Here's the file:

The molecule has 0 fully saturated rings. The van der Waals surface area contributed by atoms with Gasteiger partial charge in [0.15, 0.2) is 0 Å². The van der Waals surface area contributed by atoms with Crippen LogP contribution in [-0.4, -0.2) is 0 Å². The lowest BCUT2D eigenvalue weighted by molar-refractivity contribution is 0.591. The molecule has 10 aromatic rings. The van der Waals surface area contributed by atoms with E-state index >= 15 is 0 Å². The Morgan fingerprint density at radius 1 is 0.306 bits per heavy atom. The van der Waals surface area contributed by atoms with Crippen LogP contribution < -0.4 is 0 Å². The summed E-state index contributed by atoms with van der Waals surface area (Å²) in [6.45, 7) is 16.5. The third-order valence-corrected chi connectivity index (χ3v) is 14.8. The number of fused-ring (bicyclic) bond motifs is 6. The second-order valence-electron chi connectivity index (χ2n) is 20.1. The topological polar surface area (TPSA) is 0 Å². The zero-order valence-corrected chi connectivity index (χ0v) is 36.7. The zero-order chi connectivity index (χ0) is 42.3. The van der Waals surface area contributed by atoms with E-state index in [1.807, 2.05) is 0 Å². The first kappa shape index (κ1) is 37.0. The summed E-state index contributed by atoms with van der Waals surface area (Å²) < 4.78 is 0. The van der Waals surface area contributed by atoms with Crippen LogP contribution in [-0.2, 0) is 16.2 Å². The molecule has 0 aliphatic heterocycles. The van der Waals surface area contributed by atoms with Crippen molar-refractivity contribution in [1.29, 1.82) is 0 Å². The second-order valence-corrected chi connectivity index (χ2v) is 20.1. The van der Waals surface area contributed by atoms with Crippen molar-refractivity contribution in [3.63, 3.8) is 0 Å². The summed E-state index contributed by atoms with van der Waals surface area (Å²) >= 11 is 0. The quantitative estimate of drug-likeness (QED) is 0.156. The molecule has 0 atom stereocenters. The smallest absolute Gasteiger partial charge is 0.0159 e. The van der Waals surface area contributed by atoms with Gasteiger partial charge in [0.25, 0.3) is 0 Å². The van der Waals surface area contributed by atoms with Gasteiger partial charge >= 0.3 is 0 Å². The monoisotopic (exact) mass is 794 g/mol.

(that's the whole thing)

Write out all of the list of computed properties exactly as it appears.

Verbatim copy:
The molecule has 0 fully saturated rings. The van der Waals surface area contributed by atoms with Gasteiger partial charge in [0.15, 0.2) is 0 Å². The van der Waals surface area contributed by atoms with Crippen LogP contribution in [-0.4, -0.2) is 0 Å². The lowest BCUT2D eigenvalue weighted by molar-refractivity contribution is 0.591. The molecule has 10 aromatic rings. The van der Waals surface area contributed by atoms with E-state index >= 15 is 0 Å². The Morgan fingerprint density at radius 1 is 0.306 bits per heavy atom. The van der Waals surface area contributed by atoms with Crippen LogP contribution < -0.4 is 0 Å². The summed E-state index contributed by atoms with van der Waals surface area (Å²) in [6.45, 7) is 16.5. The third-order valence-corrected chi connectivity index (χ3v) is 14.8. The number of fused-ring (bicyclic) bond motifs is 6. The second-order valence-electron chi connectivity index (χ2n) is 20.1. The topological polar surface area (TPSA) is 0 Å². The zero-order valence-corrected chi connectivity index (χ0v) is 36.7. The zero-order chi connectivity index (χ0) is 42.3. The van der Waals surface area contributed by atoms with E-state index in [1.807, 2.05) is 0 Å². The first kappa shape index (κ1) is 37.0. The summed E-state index contributed by atoms with van der Waals surface area (Å²) < 4.78 is 0. The van der Waals surface area contributed by atoms with Crippen LogP contribution in [-0.2, 0) is 16.2 Å². The molecule has 0 aliphatic heterocycles. The van der Waals surface area contributed by atoms with Crippen molar-refractivity contribution in [1.29, 1.82) is 0 Å². The second-order valence-corrected chi connectivity index (χ2v) is 20.1. The van der Waals surface area contributed by atoms with Crippen molar-refractivity contribution in [3.63, 3.8) is 0 Å². The summed E-state index contributed by atoms with van der Waals surface area (Å²) >= 11 is 0. The quantitative estimate of drug-likeness (QED) is 0.156. The molecule has 0 atom stereocenters. The smallest absolute Gasteiger partial charge is 0.0159 e. The van der Waals surface area contributed by atoms with Gasteiger partial charge in [0.25, 0.3) is 0 Å². The van der Waals surface area contributed by atoms with Gasteiger partial charge >= 0.3 is 0 Å². The monoisotopic (exact) mass is 794 g/mol.